Somerset’s case

The case of Stewart v Somerset (1772) is a landmark decision in the long road to the abolition of slavery. James Somerset was a slave who escaped from his master, Charles Stewart. Once Somerset had been recaptured, he was imprisoned on the ship Ann and Mary captained by John Knowles. Somerset had been baptised a Christian on his arrival in England in 1769 and his three godparents applied to the Court of King’s Bench for a writ of habeas corpus. This action was a remedy used in cases of alleged unjust imprisonment, compelling the custodian to bring the individual to Court to determine whether the detention was lawful. Knowles responded to the writ of habeas corpus and the case was heard by Lord Mansfield (a member of the Inn). A further Lincoln’s Inn connection was Somerset’s counsel, Francis Hargrave, a young barrister, in the case which defined his career. Mansfield delivered his judgment on 22nd June 1772.
Mansfield ruled that Somerset must be set free. His decision was based on the conviction that slavery was such an ‘odious’ condition that it was not compatible with the English Common Law or natural law and could only legally exist if Parliament had expressly established it. There was no such Parliamentary provision and therefore no legal justification for keeping anyone as a slave in England.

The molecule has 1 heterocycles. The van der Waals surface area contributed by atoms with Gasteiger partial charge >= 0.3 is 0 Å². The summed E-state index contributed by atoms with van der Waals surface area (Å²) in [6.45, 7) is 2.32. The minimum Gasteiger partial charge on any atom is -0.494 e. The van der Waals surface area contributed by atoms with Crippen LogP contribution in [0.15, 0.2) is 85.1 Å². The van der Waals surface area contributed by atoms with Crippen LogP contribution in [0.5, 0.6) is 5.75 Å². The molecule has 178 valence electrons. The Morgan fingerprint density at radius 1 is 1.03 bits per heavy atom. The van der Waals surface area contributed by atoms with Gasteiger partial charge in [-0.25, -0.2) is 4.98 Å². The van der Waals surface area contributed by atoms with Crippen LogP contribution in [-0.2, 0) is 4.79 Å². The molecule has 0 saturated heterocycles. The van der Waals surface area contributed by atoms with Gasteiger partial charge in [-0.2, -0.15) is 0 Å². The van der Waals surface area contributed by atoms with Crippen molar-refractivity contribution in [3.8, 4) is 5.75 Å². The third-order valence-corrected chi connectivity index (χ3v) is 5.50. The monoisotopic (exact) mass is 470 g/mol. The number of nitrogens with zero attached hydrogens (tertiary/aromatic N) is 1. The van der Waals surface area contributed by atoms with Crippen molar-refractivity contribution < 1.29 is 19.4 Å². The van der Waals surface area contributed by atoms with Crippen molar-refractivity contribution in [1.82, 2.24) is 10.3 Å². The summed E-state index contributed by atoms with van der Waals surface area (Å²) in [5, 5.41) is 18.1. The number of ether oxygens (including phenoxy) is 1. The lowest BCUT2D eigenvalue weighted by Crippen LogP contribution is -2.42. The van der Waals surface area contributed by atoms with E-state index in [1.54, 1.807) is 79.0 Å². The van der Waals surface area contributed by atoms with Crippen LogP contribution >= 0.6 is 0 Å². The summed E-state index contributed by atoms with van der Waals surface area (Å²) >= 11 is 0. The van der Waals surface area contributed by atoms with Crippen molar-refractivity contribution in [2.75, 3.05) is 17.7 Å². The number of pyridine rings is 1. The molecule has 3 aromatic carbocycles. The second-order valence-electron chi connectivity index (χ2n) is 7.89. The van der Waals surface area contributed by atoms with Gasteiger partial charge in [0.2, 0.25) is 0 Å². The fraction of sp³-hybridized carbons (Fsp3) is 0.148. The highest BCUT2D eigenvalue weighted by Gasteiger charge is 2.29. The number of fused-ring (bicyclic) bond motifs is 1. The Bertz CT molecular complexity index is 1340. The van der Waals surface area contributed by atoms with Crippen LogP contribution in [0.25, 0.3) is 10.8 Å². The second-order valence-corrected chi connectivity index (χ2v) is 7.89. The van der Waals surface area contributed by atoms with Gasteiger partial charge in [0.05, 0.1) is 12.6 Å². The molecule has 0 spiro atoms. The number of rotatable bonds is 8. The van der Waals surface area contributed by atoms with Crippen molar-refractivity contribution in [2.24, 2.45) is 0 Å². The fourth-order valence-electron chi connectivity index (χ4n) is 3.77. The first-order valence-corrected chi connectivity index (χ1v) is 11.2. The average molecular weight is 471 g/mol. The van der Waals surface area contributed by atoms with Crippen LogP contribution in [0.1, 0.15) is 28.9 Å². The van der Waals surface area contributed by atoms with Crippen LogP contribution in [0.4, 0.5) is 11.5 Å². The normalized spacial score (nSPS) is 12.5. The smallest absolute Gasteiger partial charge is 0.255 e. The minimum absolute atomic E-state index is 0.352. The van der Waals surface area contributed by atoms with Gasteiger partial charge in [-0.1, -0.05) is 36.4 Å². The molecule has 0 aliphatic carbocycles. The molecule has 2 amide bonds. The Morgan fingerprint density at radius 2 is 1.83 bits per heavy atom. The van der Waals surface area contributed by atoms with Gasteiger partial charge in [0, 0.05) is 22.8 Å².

Before reaching this decision, Mansfield had been unwilling to give a judgment which could have an adverse impact on an economy which derived considerable benefit from slavery and he made repeated attempts to persuade the parties to settle and thereby avoid a judgment.

The issue in Somerset’s case was also on a much narrower point than its subsequent reputation suggests. The issue decided in the case was whether a slave could be detained in England and transported back to the plantations.
Despite Mansfield’s unwillingness to decide the case and his subsequent attempts to emphasise that his judgment was on a narrow point, Mansfield did see it as a fundamental moral issue. The final words in the judgment were decisive: The state of slavery is of such a nature, that it is incapable of being introduced on any reasons, moral or political ; but only positive law, which preserves its force long after the reasons, occasion, and time itself from whence it was created, is erased from memory : it’s so odious, that nothing can be suffered to support it, but positive law. Whatever inconveniences, therefore, may follow from a decision, I cannot say this case is allowed or approved by the law of England ; and therefore the black must be discharged.

Not surprisingly, the case aroused a great deal of interest. The Library contains two contemporary manuscript records of the decision: the pleadings annotated by Sir William Ashurst and the report by Serjeant Hill
Despite Mansfield’s attempts to emphasise the restricted scope of his judgment, it was seized upon by anti-slavery campaigners, including another Lincoln’s Inn member, Capel Lofft, who published the first printed report of the case.